Breast cancer patients receiving chemotherapy like anthracyclines and taxanes bear severe cumulative toxicities and tolerability disturbance. MT and chemotherapeutic drugs had synergistic effects and it reversed multidrug resistance in breast cancer, which involved regulating the downstream apoptosis factors (Bcl-2, p65, Bax, PARP, GSK-3β, Caspase-3), inhibiting the activation of PI3K/AKT pathway, and reducing P-glycoprotein expression in breast carcinoma MCF-7 cells.8082 MT injection has a protective effect on liver function of breast cancer patients undergoing chemotherapy after operation.83 Other types of pharmaceutical preparations of Kushen such as Sophora flavescens alkaloid gels also can restrain cancer cell proliferation, inhibit metastasis and induce cellular apoptosis.84 Further clinical studies with different concentrations and types of MT are warranted to obtain a better picture of antitumor activities of it.


Oxymatrine (molecular formula: C15H24N2O2) is another major alkaloid component extracted from the roots of Kushen, which belongs to quinolizidine alkaloid with relative molecular mass of 264.4. OMT has been shown a wide range of pharmacological effects, such as antitumor, anti-hypertension, anti-inflammation, heart strengthening, antipyresis and analgesia, anti-allergy, anti‑arrhythmia, asthma relieving, sedation and hypnosis, inhibition of myocardial ischemia and infarction, antivirus and sterilization. Many in vivo and in vitro experiments suggest that OMT exhibits antineoplastic properties in several cancers via different signaling pathways, including suppression of proliferation and promotion of apoptosis.85

Previous study had confirmed that the antineoplastic effect of OMT was related to the induction of apoptosis of cancer cells by blocking the process of cell cycle, initiating cell self-regulation procedures.86 A recent study revealed that it involved the inhibition of epithelial-mesenchymal transformation of cancer cells.87 Similarly, one study demonstrated that it induced apoptosis in breast cancer cells by down-regulating apoptosis-related protein, including poly (ADP-ribose) polymerase (PARP) and cleaved Caspase-3, cleaved Caspase-9.88 Like other antiapoptotic proteins (Bcl-XL, Mcl-1, Bcl-W), BCL-2 regulates cell differentiation and apoptosis through the intrinsic (or mitochondrial) pathway. Highest concentration of OMT (100 μg/mL) regulated Bax mRNA abundance by 169% at 72 hrs, and regulated Bax mRNA abundance by 169%, resulting in promoting apoptosis in MCF-7 cells.89 “side-population (SP)” cells, which are used for identification and analysis of the CSCs, show the characteristics of the cancer stem-like cells and represent a population with a capacity of limited maturation and self-renewal. Ying Zhang et al explored the effect of OMT on the SP of MCF-7 cells and this study demonstrated that OMT treatment increased the expression of phosphorylated β-catenin, which is related to the inactivation of Wnt signaling pathway, with the decrease of total β-catenin and deactivation of Wnt signaling pathway. It decreased the viability of MCF-7 cells in a time- and dose-dependent manner. What’s more, compared with cisplatin, OMT showed a lower inhibitory effect on non-SP cells and a higher inhibitory effect on SP cells.90 On the other hand, OM could clearly inhibit the proliferation and increases apoptosis of human MCF-7 cells, and the mechanism of this effect probably related to the activity of Wnt/β-catenin signaling pathway,91,92 with the expression of downstream cytokines c-myc and cyclinD1 decreasing.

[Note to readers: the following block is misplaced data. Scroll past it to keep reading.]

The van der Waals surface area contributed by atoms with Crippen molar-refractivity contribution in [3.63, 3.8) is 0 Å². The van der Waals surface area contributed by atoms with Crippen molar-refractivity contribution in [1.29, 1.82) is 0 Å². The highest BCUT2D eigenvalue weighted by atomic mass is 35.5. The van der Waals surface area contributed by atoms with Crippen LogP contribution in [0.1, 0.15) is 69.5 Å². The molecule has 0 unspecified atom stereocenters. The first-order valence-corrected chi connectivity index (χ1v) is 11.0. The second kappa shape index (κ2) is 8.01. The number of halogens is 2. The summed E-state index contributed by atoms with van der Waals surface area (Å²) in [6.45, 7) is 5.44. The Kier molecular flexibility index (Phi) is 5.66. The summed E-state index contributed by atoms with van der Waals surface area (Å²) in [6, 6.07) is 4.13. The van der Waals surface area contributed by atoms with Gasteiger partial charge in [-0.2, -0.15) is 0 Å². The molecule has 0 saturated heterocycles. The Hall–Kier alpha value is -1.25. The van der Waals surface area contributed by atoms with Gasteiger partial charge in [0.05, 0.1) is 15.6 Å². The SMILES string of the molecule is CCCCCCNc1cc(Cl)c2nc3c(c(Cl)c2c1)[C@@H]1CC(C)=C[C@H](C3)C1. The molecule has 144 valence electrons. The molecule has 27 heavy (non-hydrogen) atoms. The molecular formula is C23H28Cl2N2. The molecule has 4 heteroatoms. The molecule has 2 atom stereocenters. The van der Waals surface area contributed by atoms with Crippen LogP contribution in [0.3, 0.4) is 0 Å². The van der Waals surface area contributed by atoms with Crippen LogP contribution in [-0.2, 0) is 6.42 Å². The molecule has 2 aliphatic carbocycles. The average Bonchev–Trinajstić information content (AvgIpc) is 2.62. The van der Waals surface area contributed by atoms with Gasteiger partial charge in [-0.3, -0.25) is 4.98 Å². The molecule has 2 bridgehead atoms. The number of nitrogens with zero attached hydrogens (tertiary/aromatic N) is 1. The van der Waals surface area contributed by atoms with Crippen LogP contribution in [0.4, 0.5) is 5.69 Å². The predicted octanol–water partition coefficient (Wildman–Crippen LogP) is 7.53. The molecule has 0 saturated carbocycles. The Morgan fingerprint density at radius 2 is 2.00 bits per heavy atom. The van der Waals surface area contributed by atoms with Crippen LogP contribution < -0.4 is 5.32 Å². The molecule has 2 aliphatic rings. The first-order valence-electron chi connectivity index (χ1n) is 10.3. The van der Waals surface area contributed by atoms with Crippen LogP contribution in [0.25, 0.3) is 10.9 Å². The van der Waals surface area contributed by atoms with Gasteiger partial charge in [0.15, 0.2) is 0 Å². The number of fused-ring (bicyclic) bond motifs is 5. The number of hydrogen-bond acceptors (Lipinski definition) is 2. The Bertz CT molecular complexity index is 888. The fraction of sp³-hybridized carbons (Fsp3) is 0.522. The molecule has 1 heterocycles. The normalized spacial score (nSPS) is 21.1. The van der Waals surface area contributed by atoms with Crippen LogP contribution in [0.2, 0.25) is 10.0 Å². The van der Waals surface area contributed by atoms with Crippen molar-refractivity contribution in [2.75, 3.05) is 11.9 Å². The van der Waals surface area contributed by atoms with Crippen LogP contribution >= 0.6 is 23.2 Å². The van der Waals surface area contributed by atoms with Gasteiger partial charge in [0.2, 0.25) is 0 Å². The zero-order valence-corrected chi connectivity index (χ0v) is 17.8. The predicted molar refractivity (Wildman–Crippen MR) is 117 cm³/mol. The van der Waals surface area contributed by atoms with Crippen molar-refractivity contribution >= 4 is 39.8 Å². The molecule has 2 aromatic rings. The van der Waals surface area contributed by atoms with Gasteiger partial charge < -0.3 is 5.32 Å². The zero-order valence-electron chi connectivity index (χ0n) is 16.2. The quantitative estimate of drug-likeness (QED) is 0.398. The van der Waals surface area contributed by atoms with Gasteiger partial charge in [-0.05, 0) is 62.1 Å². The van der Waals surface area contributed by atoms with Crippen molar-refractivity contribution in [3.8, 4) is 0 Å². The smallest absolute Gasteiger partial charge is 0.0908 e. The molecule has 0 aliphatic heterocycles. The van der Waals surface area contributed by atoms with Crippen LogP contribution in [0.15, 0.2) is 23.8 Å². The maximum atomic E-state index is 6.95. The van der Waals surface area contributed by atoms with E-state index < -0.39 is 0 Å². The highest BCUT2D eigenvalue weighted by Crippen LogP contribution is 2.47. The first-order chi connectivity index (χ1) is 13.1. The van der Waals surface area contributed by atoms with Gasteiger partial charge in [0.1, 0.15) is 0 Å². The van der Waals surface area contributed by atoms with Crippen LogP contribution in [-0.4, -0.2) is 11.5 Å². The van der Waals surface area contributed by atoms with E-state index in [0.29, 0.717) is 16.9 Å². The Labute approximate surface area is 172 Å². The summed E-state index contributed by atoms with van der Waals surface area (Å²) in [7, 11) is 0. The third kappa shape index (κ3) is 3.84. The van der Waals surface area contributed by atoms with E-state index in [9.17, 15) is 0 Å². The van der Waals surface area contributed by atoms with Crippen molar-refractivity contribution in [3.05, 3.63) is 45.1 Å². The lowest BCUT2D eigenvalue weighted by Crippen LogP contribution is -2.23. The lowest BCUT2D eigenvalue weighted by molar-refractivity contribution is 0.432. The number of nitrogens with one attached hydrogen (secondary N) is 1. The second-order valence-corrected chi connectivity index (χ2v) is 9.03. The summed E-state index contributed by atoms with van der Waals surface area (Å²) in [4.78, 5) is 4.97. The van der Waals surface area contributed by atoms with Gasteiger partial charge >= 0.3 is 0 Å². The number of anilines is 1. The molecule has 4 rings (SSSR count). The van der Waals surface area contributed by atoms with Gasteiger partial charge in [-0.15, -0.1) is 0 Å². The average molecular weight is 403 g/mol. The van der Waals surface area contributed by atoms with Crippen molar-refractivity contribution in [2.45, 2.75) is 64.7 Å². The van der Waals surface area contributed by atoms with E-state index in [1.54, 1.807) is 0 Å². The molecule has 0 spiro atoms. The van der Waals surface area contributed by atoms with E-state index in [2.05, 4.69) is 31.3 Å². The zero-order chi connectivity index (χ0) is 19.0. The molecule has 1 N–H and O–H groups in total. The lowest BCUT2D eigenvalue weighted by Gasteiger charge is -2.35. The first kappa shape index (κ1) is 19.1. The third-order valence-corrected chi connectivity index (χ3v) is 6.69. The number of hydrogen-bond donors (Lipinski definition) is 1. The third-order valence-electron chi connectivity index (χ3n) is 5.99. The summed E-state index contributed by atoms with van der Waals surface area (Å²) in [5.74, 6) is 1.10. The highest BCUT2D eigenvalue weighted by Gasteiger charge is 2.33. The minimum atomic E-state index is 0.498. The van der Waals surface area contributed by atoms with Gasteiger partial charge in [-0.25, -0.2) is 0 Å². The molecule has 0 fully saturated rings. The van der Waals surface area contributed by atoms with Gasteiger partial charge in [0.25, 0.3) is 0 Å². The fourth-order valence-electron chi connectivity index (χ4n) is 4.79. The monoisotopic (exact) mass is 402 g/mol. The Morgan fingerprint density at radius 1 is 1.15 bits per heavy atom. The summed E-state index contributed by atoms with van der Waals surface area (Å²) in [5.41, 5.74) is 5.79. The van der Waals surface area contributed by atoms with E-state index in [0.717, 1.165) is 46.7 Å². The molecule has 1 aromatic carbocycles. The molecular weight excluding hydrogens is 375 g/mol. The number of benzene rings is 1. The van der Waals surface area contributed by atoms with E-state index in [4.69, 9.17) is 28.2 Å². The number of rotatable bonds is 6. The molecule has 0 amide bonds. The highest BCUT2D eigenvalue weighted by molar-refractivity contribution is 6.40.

OM had direct anti-tumor effects and partly reversed MDR. The mechanism of reversing MDR was associated with the behavior of OMT down-regulating P-gP expression on the cell membrane.93 OM enhanced the sensibility of MCF-7 cells to the cytotoxicity of NK-92MI cells, most likely through activating the NF-κB signaling pathway, up-regulating the expression levels of ULBP1, ULBP2 and MICA/B in MCF-7 cells, promoting the secretion of TNF-α and IFN-γ by NK-92MI cells.94

Other Sophora flavescens Alkaloids

Many flavonoids have been reported antitumor activities through anti-angiogenesis mechanism.9597 Those isolated from Kushen have been demonstrated anti-inflammatory, anti-proliferative and antioxidant properties experimentally. Novel flavonoids isolated from Sophora flavescens had been identified as more potent antitumor activities than other Kushen alkaloids. 56 different flavonoids have been identified from KS-Fs, among which 21 of the KS-Fs have been described to have antitumor activities in vitro. KS-Fs consisted of kurarinone (Kur, 29%), 2′-methoxy-kurarinone (MeO-Kur,5%), sophoraflavanone G (SFG, 2%) and other flavonoid species. The nonflavonoid compounds consist of alkylxanthones, triterpene glycosides, quinones, essential oils and fatty acids. Recent studies illustrated the antineoplastic effects of novel Sophora flavescens alkaloids, including matrine derivative WM622, WM-127, matrine derivatives containing benzo-α-pyrone structure (6aS, 10S, 11aR, 11bR, 11cS)-10-methylamino-dodecahydro-3a,7a-diaza-benzo (de) (MASM), which beared therapeutic potentials for lung and hepatocellular carcinoma.98101